Best salmon sites banned
Five years ago, New Zealand King Salmon told the Marlborough District Council it wanted to farm fish in an area of the Marlborough Sounds where aquaculture was prohibited, lawyer Derek Nolan said at the end of the hearing considering the company's expansion plans.
King Salmon made the request in a submission to a regional policy statement discussion document, Mr Nolan said.
The council encouraged marine farmers to work with it through the review of existing plans, but had no intention of enabling salmon farming to expand, he said.
By then, King Salmon knew from experience that salmon needed cool, deep and fast-flowing water, and had identified problems with shallow, slow-flow sites, he said.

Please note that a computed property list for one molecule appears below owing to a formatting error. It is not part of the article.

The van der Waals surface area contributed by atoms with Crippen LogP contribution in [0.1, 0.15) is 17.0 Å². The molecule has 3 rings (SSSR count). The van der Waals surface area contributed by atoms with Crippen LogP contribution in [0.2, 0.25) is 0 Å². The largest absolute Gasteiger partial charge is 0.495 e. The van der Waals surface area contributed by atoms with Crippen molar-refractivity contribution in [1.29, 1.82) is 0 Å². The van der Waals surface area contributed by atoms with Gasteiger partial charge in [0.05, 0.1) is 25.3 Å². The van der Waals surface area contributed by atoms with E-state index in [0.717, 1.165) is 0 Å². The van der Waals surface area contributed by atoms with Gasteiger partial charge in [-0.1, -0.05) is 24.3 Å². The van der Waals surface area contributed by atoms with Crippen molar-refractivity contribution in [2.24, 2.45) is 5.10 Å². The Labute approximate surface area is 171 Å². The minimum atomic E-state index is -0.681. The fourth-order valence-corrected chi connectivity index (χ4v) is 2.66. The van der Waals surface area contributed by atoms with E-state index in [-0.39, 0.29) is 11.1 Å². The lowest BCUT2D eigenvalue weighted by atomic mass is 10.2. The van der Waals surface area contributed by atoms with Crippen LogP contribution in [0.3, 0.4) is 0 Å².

The best sites for salmon were in areas where aquaculture was prohibited, but this was not understood when the council drew up its zones.
The Environmental Protection Authority hearing provided the opportunity to apply for a private plan change and resource consents to farm salmon in these zones at the same time, Mr Nolan said.
The alternative of waiting for new council plans, going to the Environment Court for a plan change, then applying for resource consents, could take until 2019 or longer.
"More delays, more litigation. Is that any way to treat a valued Marlborough business?" he asked.
The Marlborough Express